Here’s the song reference.
I went to early Mass yesterday, then scooted home to gather up Mr. Man and Baby Guy, who would be accompanying me on a short trip with Deedaw while Bugaboo and Beanie went to 9:30 Mass with Manie. You see, yesterday marked exactly 7 months since Nonno left, and Deedaw wanted to take her best guy some flowers. After a bit of circular driving to purchase flowers and locate Deedaw’s cane, we headed northward to the cemetery where Nonno’s remains rest.
This particular July in Virginia has been very hot and very sticky; walking through the rows of headstones to get to Nonno’s grave somewhat resembled a walk through a vat of unfinished taffy. Baby Guy was cranky from being in his car seat and thus unable to run; while he was able to walk around the cemetery, the number of visitors and the overall solemnity of the place precluded his really being able to bust loose in ebullient two-year-old fashion. He contented himself with helping Mr. Man clean tombstones with the bag of baby wipes that always accompanies us on these trips for a few minutes before pelting off down the row.
Mr. Man stayed devotedly by his Deedaw while I chased down his errant little brother, alternating between patting her shoulder and patting Nonno’s stone. When Baby Guy and I returned, the four of us joined in a last prayer for the living and the dead, Baby Guy squirming and complaining in my lap all the while, before we started the sweaty walk back to the van.
On that walk, Mr. Man stopped to get a wipe from our stash, and turned briefly aside to help a widow, a stranger to us, clean her husband’s gravestone. He patted her arm, too, when he noticed she was crying. We all stopped to offer her our comfort and understanding, and to assure her of our prayers, before continuing back across the grass.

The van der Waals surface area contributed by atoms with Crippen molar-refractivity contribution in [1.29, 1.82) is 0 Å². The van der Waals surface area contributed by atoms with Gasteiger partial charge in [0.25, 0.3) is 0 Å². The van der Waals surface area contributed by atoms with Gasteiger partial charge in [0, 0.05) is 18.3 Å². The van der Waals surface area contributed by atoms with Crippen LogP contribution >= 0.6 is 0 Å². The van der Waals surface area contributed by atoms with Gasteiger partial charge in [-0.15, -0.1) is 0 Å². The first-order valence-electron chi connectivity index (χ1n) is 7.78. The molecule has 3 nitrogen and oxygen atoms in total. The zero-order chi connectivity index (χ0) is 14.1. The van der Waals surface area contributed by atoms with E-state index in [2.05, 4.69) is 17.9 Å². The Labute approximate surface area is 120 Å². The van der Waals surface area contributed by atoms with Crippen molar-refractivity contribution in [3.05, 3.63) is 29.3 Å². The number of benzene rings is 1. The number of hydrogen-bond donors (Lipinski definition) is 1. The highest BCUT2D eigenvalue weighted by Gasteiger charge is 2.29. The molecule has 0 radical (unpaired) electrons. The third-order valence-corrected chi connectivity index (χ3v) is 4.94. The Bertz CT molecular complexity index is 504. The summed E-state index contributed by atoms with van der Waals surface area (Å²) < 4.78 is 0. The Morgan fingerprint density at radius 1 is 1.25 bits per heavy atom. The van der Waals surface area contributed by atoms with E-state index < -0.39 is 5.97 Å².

Baby Guy is still working on the concept of holding hands when he’s let down to walk, so our progress was punctuated by me diverting off to one side or the other to catch him after he slipped his hand free of mine and took off to see the many flowers that decorated graves in that section of the cemetery. Eventually, I had to scoop him up and carry him, kicking and screaming, back to the van. The heat and humidity of the day were simply too much for Deedaw, and I fretted that Baby Guy, if he continued sprinting amongst the stones, would either draw the ire of other visitors or drop from heat exhaustion.
As I belted my struggling son back into his car seat, I sighed between his cries, thinking the twenty-five mile ride home was going to be rather a long one. Deedaw shot me a sympathetic glance, and wordlessly produced a bag of veggie fries from among her belongings. That seemed to calm our youngest a bit; it’s always struck me as a great mercy that all of our children have responded well to a little snack when they’re grouchy. After a quick stop at the trash can to dispose of used wipes and water bottles, we headed southwards, intermittent complaints from Baby Guy still punctuating the audio from the movie the boys were watching.
As we drove the curving ramp onto the interstate, Baby Guy’s irritated ejaculations turned to sounds of wonder and happiness, and we heard him repeating, over and over, “I see blue! I see blue!” A quick peek into the rear-view mirror showed me that he was pointing out the van window at the sky.
“Yeah, big guy, you see skies of blue, don’t you? Do you see the clouds of white, too?”
“I see white! I see white!”
Deedaw gave me a wry smile. We’d both been so caught up in our sadness, in our missing Nonno, that we’d forgotten the majesty of the heavens, the beauty of a blue sky adorned with billows of puffy cloud.
Our trip home was pretty peaceful, actually.
Today’s prayer: Lord, thank You for the reminder from the mouth of Your little blessing that when the cares of this life grieve us sorely, we need but look to You and Your promises to find comfort and peace. Thank You for the opportunity You provided to comfort a mourning stranger, and for the means You have given us to get to the places where strangers need comforting. Please guard my mind and heart from anxiety over our daily cares, and help me teach Your blessings that You will provide what we need for the day. We will not be without discomforts, but if we bear in mind that Your service is our priority, we will be able to bear those small crosses joyfully.